The Christian Science Monitor
June 06, 2003

Trade to flow freely between Chile and the US

             A free-trade agreement being signed Friday is the first of its kind in South America.

             By Clinton Porteous | Special to The Christian Science Monitor

             SANTIAGO, CHILE - Next month, in the small southern Chilean town of Tomé, a local fabric factory will start operating again - after being
             closed for more than a year.

             Once a modest mill, the rebuilt plant is going global, supplying a large US clothing maker with fine textiles. Thanks to the new US-Chile
             free-trade agreement, which will be signed Friday in Miami, the fabrics will enter the US duty-free, instead of being hit with tariffs of up to 36

             "We were looking forward to this free-trade agreement; that is why we selected Chile," says Juan Pablo Grez, general manager of the
             US-backed partnership that has taken over the mill site. The plant will supply Tom James, the world's largest manufacturer of custom-made
             dress apparel, based in Nashville, Tenn.

             Tom James, which until now had no Latin American presence, is just one of many multinational companies choosing Chile as its base of
             regional operations.

             While Chile already provides a stable environment for business and has long promoted itself as the economic gateway to Latin America, it
             now has a trump card.

             Chile will be the first country in South America to sign a free-trade agreement with the US. And it will be at the forefront as the Bush
             administration pushes for the Free Trade Area of the Americas (FTAA), covering all 34 countries from Canada down to the southern tip of

             Analysts agree the US-Chile agreement is the most important development in Western Hemispheric trade since the North American Free
             Trade Agreement (NAFTA) took effect in 1994.

             The agreement creates incentives for US manufacturers, banks, insurers, telecommunication companies, agribusinesses, and most other
             US enterprises to enter the Chilean market with virtually no restrictions. US companies, for example, will no longer have to exclusively use
             Chilean raw materials in their products.

             Tariffs on 85 percent of traded consumer and industrial goods will be eliminated immediately - most will be gone in four years, and all will
             completely disappear within 12 years. The textile and apparel industry is one of the big winners, with tariffs being scrapped immediately. By
             contrast, tariffs on farm goods will be withdrawn more slowly and selectively.

             Chile's National Chamber of Commerce says two-way trade - worth more than $8 billion annually - could jump 30 percent. The
             Chilean-American Chamber of Commerce says Chile's GDP could rise between one and three percentage points through the deal.

             For its part, Chile wants to attract American companies with a higher level of technology to break its reliance on copper exports and
             agricultural products.

             The US government hopes the agreement will mark the beginning of a new push for the regionwide FTAA and put pressure on other Latin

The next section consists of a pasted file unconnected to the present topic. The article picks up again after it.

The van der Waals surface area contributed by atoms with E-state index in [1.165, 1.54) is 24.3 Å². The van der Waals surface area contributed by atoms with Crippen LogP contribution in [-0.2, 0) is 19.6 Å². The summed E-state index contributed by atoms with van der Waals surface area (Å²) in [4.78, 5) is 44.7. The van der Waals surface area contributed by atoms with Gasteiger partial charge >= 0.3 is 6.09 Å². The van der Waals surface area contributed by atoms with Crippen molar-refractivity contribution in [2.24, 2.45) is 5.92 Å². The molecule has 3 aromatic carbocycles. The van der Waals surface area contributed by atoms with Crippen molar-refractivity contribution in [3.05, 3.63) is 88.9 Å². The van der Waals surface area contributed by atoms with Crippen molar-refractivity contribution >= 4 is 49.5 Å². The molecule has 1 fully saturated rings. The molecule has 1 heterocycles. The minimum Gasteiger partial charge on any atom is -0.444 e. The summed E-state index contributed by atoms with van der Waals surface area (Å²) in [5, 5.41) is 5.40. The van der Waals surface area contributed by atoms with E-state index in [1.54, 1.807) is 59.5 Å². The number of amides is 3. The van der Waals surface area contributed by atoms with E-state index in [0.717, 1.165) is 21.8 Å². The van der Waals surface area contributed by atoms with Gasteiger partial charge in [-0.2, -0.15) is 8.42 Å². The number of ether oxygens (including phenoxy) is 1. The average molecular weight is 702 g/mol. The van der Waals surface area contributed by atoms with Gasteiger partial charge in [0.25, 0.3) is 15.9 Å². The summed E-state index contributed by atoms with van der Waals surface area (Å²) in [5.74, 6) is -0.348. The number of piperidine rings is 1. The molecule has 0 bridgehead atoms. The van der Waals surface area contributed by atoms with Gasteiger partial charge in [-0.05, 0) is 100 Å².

American countries - especially Brazil - to come on board.

             Left-leaning Brazilian President Luiz Inacio Lula da Silva called the FTAA a US bid of "annexation" in the lead-up to his election victory last
             October, although he has since toned down his rhetoric.

             And both Brazil and Argentina, under its new president, Nestor Kirchner, are looking to strengthen the Mercosur trade bloc, a potential rival
             to the FTAA.

             The original plan to have the FTAA operating by 2005 is looking increasingly unrealistic. Chile only achieved its goal of a US free-trade
             agreement after a decade of persistence.

             Chilean president Ricardo Lagos said last month that in the runup to the pact's finalization, 30 international companies had already
             established facilities in Chile. Most of the major US firms have arrived in the past three years.

             But Mr Lagos said one of the greatest barriers to be overcome is the lack of English language skills in the labor force. "Our first challenge
             is to strive with extra force for bilingualism," he said.

             Even so, Delta Airlines has already established a regional call center in Santiago, and Citigroup and Motorola have both established
             software centers here serving Chile and other Latin American countries.

             Next month, Unilever Bestfoods Latin America will officially move its Latin American headquarters from the US to Santiago. One of the key
             reasons the Chilean capital won out over regional rivals São Paulo, Mexico City, and Buenos Aires is its low rates of violent crime.

             Company president Alberto Sobredo, who is from Argentina, cited security as a major factor in the decision to relocate to Chile. "We travel
             a lot and need to know that our families are in a safe and comfortable place," he said.

             On the economic side, part of the attraction is Chile's wide web of trade agreements and its associate membership in the Mercosur trade
             group. It already holds five free-trade agreements, including pacts with Canada, Mexico, and the European Union, and trade associations
             with no less than 10 regional countries.

             This means US companies can come to Chile, produce goods or services locally, then export them regionally and worldwide, capitalizing
             on the preexisting network of trade agreements.